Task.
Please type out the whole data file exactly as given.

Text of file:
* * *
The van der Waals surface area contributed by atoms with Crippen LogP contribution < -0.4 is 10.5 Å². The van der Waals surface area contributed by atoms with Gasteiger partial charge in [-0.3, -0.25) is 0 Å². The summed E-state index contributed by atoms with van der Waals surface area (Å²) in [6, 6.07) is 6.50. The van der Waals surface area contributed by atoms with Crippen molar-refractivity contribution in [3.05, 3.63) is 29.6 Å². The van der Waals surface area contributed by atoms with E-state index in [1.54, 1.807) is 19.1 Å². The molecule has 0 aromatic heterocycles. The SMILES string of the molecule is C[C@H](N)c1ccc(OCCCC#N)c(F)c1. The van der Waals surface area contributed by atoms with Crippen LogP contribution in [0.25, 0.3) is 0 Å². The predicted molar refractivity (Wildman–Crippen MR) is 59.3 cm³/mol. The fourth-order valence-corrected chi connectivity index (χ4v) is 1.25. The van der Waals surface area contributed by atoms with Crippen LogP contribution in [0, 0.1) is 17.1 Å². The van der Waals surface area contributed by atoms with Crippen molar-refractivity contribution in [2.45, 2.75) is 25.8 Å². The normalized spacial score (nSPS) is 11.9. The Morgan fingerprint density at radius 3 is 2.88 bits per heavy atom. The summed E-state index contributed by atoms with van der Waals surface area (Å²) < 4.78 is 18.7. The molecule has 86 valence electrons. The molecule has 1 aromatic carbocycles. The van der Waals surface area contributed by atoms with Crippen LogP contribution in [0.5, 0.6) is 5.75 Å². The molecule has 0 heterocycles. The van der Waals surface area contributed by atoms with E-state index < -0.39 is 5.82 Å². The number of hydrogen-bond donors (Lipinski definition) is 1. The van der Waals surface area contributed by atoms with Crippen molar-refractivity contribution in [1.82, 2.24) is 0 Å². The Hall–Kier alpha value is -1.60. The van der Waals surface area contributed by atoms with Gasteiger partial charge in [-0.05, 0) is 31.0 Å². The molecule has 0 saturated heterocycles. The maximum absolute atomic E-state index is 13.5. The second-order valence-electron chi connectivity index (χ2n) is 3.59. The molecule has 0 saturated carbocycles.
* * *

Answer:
The van der Waals surface area contributed by atoms with Crippen LogP contribution < -0.4 is 10.5 Å². The van der Waals surface area contributed by atoms with Gasteiger partial charge in [-0.3, -0.25) is 0 Å². The summed E-state index contributed by atoms with van der Waals surface area (Å²) in [6, 6.07) is 6.50. The van der Waals surface area contributed by atoms with Crippen molar-refractivity contribution in [3.05, 3.63) is 29.6 Å². The van der Waals surface area contributed by atoms with E-state index in [1.54, 1.807) is 19.1 Å². The molecule has 0 aromatic heterocycles. The SMILES string of the molecule is C[C@H](N)c1ccc(OCCCC#N)c(F)c1. The van der Waals surface area contributed by atoms with Crippen LogP contribution in [0.25, 0.3) is 0 Å². The predicted molar refractivity (Wildman–Crippen MR) is 59.3 cm³/mol. The fourth-order valence-corrected chi connectivity index (χ4v) is 1.25. The van der Waals surface area contributed by atoms with Crippen LogP contribution in [0, 0.1) is 17.1 Å². The van der Waals surface area contributed by atoms with Crippen molar-refractivity contribution in [2.45, 2.75) is 25.8 Å². The normalized spacial score (nSPS) is 11.9. The Morgan fingerprint density at radius 3 is 2.88 bits per heavy atom. The summed E-state index contributed by atoms with van der Waals surface area (Å²) < 4.78 is 18.7. The molecule has 86 valence electrons. The molecule has 1 aromatic carbocycles. The van der Waals surface area contributed by atoms with Crippen LogP contribution in [0.5, 0.6) is 5.75 Å². The molecule has 0 heterocycles. The van der Waals surface area contributed by atoms with E-state index < -0.39 is 5.82 Å². The number of hydrogen-bond donors (Lipinski definition) is 1. The van der Waals surface area contributed by atoms with Crippen molar-refractivity contribution in [1.82, 2.24) is 0 Å². The Hall–Kier alpha value is -1.60. The van der Waals surface area contributed by atoms with Gasteiger partial charge in [-0.05, 0) is 31.0 Å². The molecule has 0 saturated heterocycles. The maximum absolute atomic E-state index is 13.5. The second-order valence-electron chi connectivity index (χ2n) is 3.59. The molecule has 0 saturated carbocycles.